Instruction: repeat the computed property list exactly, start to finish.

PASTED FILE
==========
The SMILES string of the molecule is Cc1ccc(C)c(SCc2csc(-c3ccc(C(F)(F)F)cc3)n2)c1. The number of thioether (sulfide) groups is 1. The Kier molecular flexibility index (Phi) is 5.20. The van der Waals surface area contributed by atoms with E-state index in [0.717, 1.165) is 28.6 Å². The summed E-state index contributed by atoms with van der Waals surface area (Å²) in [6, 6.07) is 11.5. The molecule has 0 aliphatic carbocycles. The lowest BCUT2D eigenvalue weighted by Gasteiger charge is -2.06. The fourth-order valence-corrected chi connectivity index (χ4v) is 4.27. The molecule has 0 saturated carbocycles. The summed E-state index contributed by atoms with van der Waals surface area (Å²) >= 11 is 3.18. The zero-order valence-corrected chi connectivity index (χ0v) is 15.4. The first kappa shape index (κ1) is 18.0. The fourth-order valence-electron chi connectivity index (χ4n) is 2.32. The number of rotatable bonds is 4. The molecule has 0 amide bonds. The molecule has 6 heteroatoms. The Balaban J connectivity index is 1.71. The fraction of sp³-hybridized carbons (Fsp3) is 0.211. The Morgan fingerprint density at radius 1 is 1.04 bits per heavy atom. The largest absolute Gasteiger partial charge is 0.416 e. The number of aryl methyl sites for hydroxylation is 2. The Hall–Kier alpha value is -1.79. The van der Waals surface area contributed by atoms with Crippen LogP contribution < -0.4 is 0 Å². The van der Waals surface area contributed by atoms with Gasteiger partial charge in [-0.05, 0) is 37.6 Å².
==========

The SMILES string of the molecule is Cc1ccc(C)c(SCc2csc(-c3ccc(C(F)(F)F)cc3)n2)c1. The number of thioether (sulfide) groups is 1. The Kier molecular flexibility index (Phi) is 5.20. The van der Waals surface area contributed by atoms with E-state index in [0.717, 1.165) is 28.6 Å². The summed E-state index contributed by atoms with van der Waals surface area (Å²) in [6, 6.07) is 11.5. The molecule has 0 aliphatic carbocycles. The lowest BCUT2D eigenvalue weighted by Gasteiger charge is -2.06. The fourth-order valence-corrected chi connectivity index (χ4v) is 4.27. The molecule has 0 saturated carbocycles. The summed E-state index contributed by atoms with van der Waals surface area (Å²) >= 11 is 3.18. The zero-order valence-corrected chi connectivity index (χ0v) is 15.4. The first kappa shape index (κ1) is 18.0. The fourth-order valence-electron chi connectivity index (χ4n) is 2.32. The number of rotatable bonds is 4. The molecule has 0 amide bonds. The molecule has 6 heteroatoms. The Balaban J connectivity index is 1.71. The fraction of sp³-hybridized carbons (Fsp3) is 0.211. The Morgan fingerprint density at radius 1 is 1.04 bits per heavy atom. The largest absolute Gasteiger partial charge is 0.416 e. The number of aryl methyl sites for hydroxylation is 2. The Hall–Kier alpha value is -1.79. The van der Waals surface area contributed by atoms with Crippen LogP contribution < -0.4 is 0 Å². The van der Waals surface area contributed by atoms with Gasteiger partial charge in [-0.05, 0) is 37.6 Å².